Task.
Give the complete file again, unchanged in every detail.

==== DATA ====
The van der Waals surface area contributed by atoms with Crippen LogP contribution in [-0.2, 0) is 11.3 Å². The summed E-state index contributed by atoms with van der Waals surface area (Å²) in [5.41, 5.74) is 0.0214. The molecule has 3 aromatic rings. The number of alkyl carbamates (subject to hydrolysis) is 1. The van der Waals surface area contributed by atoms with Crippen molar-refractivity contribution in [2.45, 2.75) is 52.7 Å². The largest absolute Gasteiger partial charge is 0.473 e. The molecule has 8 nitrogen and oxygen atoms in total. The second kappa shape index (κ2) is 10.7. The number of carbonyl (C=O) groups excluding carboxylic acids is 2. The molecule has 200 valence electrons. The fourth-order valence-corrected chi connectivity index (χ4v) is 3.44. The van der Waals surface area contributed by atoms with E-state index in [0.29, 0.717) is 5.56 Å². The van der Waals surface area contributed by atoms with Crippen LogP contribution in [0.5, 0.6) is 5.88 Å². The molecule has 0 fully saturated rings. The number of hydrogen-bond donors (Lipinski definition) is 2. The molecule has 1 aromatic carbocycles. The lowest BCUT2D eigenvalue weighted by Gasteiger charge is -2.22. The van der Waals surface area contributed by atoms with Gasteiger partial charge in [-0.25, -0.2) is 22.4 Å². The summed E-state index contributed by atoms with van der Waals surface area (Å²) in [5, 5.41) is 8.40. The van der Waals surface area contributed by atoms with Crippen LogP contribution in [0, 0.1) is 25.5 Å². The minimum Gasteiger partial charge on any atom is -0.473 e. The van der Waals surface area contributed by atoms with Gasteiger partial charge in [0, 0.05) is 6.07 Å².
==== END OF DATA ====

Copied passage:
The van der Waals surface area contributed by atoms with Crippen LogP contribution in [-0.2, 0) is 11.3 Å². The summed E-state index contributed by atoms with van der Waals surface area (Å²) in [5.41, 5.74) is 0.0214. The molecule has 3 aromatic rings. The number of alkyl carbamates (subject to hydrolysis) is 1. The van der Waals surface area contributed by atoms with Crippen molar-refractivity contribution in [2.45, 2.75) is 52.7 Å². The largest absolute Gasteiger partial charge is 0.473 e. The molecule has 8 nitrogen and oxygen atoms in total. The second kappa shape index (κ2) is 10.7. The number of carbonyl (C=O) groups excluding carboxylic acids is 2. The molecule has 200 valence electrons. The fourth-order valence-corrected chi connectivity index (χ4v) is 3.44. The van der Waals surface area contributed by atoms with E-state index in [0.29, 0.717) is 5.56 Å². The van der Waals surface area contributed by atoms with Crippen LogP contribution in [0.5, 0.6) is 5.88 Å². The molecule has 0 fully saturated rings. The number of hydrogen-bond donors (Lipinski definition) is 2. The molecule has 1 aromatic carbocycles. The lowest BCUT2D eigenvalue weighted by Gasteiger charge is -2.22. The van der Waals surface area contributed by atoms with Gasteiger partial charge in [-0.25, -0.2) is 22.4 Å². The summed E-state index contributed by atoms with van der Waals surface area (Å²) in [5, 5.41) is 8.40. The van der Waals surface area contributed by atoms with Crippen LogP contribution in [0, 0.1) is 25.5 Å². The minimum Gasteiger partial charge on any atom is -0.473 e. The van der Waals surface area contributed by atoms with Gasteiger partial charge in [0, 0.05) is 6.07 Å².